Rockstar Trouble in Brazil

October 20, 2010 -

A Brazilian court has ordered Rockstar Games to halt the worldwide sales of Grand Theft Auto IV: Episodes From Liberty City. The Third Civil Court in the city of Barueri ordered an injunction because it allegedly uses a song without the composer's consent. The song, "Bota o Dedinho pro Alto," which was performed by an 8-year-old Brazilian boy that was composed by his father.

A court statement says the game makers do not have the rights to "Bota o Dedinho pro Alto," which is sung by an 8-year-old Brazilian boy and was composed by his father, Hamilton Louren. The court concluded that the song in the game, "Daniel Haaksman" (performed by Kid Conga feat. MC Miltinho) infringes on the other song.

The court issued the order on September 27, which was unearthed by the Associated Press this week. In that order the court also said that Rockstar Games and Brazilian distributor Synergex could be fined nearly $3,000 per day if the order is not obeyed. Both companies have the right to appeal the decision.

We will continue to follow this story as it develops.

Source: ABC News


Comments

Re: Rockstar Trouble in Brazil

It would appear that Brazilian courts have a very bad habit of not knowing wtf they are talking about when concerning international laws they're supposed to be obeying. The Goldman case, which was as clear cut a case for the Hauge Convention concerning the transportation of minors as you could get, was mired in Brazilian courts for years. Apparently no one could be bothered to read the Hauge Convention statutes, or as I suspect so much money was being thrown around they didn't really care.

In this case the rights HOLDER is responsible for the infringement. Rockstar in good faith licensed the rights from Synergex. Thus any 'profits' would be funneled to Synergex in the form of the licensing fees. You can go after Rockstar but you don't have any legal foundation to stand on, except if you're in Brazil apparently.

Re: Rockstar Trouble in Brazil

What kind of idiot judge would pass that ruling? It took me two minutes to look up the song in the manual; 

"Kid Conga (Daniel Haaksman feat. MC Miltinho), Published by High Score Publishing c/o Budde and Made to Play Publishing, Courtesy of Man Recordings"

It is obvious that Rockstar are not claiming ownership of the song. If High Score Publishing do not have the rights to "Bota o Dedinho pro Alto", then they are the ones at fault.

Moreover, what great harm is being caused that would warrant a worldwide halt of game sales? Not withstanding the fact that the game has been available on all major formats for months, and sales have long since peaked.

Re: Rockstar Trouble in Brazil

High Score may be at fault, but Rockstar is the one DISTRIBUTING THE SONG.

Signing an agreement to distribute a copyrighted work only authorizes you to use that work if the other party ACTUALLY OWNS THE RIGHTS.  And if you don't understand that, well, I'd like to sell you the rights to Sergeant Pepper's Lonely Hearts Club Band for fifty bucks.

Re: Rockstar Trouble in Brazil

Obviously, you are not familiar with how licensing works or with copyright law, and neither is this judge in Brazil or the lawyer who went after Rockstar to begin with.

When you purchase the license to use a song in another work, you purchase that license in good faith that the work you have purchased is fully owned by the entity you're purchasing from.  If the seller is not acting in good faith, they are actionable upon in court and the actual owner of the song has a claim against them, not against Rockstar.  They should be able to pursue and gain the profits that the licensee received from Rockstar as well as royalties from any other sources for that one song.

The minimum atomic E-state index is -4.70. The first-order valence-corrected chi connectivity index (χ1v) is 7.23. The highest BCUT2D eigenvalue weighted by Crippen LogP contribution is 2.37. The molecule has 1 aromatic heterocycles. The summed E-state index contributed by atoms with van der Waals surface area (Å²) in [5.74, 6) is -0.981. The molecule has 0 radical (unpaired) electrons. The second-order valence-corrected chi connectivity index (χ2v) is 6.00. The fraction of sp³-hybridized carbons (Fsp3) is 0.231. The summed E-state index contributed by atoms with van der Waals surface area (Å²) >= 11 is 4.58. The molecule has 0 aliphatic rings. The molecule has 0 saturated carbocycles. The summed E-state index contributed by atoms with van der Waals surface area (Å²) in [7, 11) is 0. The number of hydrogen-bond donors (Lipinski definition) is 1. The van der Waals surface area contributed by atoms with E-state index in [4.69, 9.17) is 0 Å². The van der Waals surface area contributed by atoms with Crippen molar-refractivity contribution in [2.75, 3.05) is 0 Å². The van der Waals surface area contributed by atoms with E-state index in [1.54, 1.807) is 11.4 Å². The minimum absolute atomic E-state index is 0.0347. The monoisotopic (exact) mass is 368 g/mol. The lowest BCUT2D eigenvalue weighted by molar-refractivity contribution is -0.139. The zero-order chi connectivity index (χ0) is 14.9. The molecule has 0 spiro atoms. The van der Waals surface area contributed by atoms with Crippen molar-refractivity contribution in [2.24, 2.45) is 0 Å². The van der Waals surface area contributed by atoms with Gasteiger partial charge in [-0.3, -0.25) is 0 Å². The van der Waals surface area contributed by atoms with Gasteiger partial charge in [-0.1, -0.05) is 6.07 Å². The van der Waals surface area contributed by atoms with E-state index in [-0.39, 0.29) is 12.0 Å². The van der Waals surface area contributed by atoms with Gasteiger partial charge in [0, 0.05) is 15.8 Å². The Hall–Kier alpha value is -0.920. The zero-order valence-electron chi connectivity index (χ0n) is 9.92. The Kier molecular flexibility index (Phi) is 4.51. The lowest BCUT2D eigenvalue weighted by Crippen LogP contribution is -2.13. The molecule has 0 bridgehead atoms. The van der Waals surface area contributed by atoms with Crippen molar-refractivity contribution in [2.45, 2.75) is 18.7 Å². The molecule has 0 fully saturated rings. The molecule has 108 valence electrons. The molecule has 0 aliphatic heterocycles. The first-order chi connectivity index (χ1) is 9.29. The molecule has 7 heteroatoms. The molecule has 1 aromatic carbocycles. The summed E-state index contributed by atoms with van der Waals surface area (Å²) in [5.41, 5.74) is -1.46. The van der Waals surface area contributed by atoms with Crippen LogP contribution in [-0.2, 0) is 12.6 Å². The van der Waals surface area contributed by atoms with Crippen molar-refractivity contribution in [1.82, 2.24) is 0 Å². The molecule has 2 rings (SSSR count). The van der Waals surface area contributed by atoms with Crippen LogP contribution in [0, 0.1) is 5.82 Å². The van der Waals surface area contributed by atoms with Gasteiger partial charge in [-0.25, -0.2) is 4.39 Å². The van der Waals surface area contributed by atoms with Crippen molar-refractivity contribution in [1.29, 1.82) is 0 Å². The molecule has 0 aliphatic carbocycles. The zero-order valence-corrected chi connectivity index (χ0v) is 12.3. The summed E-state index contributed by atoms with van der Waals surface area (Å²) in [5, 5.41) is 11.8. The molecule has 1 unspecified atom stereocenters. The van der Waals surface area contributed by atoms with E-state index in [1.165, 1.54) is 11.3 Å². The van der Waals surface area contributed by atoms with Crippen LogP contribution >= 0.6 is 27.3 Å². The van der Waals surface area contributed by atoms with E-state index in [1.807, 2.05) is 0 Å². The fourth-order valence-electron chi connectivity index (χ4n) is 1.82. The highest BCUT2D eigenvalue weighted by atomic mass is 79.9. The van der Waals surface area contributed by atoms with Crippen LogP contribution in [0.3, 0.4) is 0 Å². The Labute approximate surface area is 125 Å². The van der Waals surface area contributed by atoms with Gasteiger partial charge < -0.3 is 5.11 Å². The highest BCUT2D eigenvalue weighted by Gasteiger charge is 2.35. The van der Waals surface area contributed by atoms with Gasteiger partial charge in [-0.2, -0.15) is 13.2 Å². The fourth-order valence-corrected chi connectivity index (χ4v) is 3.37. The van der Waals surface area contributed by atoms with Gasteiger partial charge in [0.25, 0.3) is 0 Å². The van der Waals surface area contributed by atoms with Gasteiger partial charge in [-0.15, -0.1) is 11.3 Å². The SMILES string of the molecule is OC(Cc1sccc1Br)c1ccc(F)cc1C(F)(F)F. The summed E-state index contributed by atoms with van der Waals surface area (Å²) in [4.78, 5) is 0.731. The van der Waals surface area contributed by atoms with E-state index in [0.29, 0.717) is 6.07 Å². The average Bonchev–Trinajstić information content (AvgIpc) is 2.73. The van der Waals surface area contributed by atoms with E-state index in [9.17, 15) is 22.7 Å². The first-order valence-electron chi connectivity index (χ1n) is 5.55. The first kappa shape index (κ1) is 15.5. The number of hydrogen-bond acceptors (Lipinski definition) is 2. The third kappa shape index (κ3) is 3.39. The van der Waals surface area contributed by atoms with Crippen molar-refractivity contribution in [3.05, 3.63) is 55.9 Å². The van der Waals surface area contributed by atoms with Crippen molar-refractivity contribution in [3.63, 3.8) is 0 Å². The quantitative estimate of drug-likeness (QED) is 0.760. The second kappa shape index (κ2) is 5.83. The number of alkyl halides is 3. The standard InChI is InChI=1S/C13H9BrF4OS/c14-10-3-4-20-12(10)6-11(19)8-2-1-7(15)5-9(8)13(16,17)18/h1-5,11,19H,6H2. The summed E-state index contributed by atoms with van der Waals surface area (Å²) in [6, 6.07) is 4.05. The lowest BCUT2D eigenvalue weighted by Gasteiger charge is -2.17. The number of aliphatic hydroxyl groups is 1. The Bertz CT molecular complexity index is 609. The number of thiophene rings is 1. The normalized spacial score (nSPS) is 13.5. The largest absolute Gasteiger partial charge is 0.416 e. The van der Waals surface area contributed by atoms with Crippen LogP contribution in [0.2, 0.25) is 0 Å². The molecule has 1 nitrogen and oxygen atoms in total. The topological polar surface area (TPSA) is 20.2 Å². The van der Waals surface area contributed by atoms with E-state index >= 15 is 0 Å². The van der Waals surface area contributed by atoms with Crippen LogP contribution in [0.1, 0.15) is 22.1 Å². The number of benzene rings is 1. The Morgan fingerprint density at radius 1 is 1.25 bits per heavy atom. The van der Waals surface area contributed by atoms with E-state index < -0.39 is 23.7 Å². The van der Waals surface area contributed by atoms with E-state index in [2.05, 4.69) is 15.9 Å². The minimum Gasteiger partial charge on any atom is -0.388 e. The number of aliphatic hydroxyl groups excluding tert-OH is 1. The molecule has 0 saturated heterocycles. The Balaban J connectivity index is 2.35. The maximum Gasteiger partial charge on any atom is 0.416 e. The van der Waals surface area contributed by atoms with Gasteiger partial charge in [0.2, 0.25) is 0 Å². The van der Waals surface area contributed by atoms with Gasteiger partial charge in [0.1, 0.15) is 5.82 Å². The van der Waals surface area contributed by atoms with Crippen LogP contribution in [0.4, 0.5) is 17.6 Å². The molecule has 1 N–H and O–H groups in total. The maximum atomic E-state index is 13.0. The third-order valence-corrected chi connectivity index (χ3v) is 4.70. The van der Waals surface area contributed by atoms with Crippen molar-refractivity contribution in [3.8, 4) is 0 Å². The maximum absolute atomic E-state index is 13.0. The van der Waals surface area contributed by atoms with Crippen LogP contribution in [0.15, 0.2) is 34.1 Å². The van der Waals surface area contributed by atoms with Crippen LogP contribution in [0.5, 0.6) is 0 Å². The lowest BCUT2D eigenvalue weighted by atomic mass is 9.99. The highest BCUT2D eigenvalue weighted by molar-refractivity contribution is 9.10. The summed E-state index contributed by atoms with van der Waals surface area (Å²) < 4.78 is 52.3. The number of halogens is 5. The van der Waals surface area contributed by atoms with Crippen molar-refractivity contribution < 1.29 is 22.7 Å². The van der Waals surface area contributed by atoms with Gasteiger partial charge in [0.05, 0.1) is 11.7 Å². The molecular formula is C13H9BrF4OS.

They went after Rockstar because they're the ones with the money and are the proverbial low-hanging fruit.  The judge in this case overstepped his bounds.

Also, you would not be able to provide the proper documentation that you own the rights to "Sgt. Pepper," so I'm not going to take you up on your offer.

Re: Rockstar Trouble in Brazil

"If the seller is not acting in good faith, they are actionable upon in court and the actual owner of the song has a claim against them"

Never claimed any differently.

"not against Rockstar"

This is the point I'm arguing.

Rockstar is distributing something they don't have a right to distribute.  The copyright owner -- ie, the owner of the right to copy -- can stop the continued distribution because they never granted that right to Rockstar.

Yes, if this has merit, the real rights holders can and should go after the fraudulent rights holders -- and so should Rockstar.  But that doesn't magically give Rockstar the rights to the song.  If they did indeed buy from a fraudulent seller, then they don't have the rights and never did.

I stand by my analogy, as far as it goes -- just because I fraudulently sold you the rights to Sgt. Pepper doesn't mean you can continue to sell burned discs of it.

Re: Rockstar Trouble in Brazil

That analogy doesn't really stand up. Sgt. Pepper's is a well known classic, whereas what we see here is a published song (to which High Score does "ACTUALLY OWN THE RIGHTS") which infringes another, very obscure song.

As MechaTama31 pointed out, it is highly unlikely that Rockstar could have known of the infringement. Rockstar is not the only one distributing the song, and it makes logical sense to punish the originator of the infringement. I don't know if this has happened or not since it is not within the scope of the article, but if it hasn't then it makes no sense to single out Rockstar and their Brazilian distributor since the source of the problem is further up the supply chain.

Re: Rockstar Trouble in Brazil

"what we see here is a published song (to which High Score does "ACTUALLY OWN THE RIGHTS") which infringes another, very obscure song."

Ah, missed that distinction -- thought it was the SAME song, fraudulently licensed.  That does make a difference -- but I still think the rights holder may be able to stop Rockstar from continuing distribution.

Re: Rockstar Trouble in Brazil

Rockstar licensed the song in good faith from High Score.  It's not reasonable to expect someone to scour every song in the entire world to make sure the song they licensed from somebody else isn't ripping some other song off.  The responsibility is High Score's, to not go distributing and licensing an infringing song.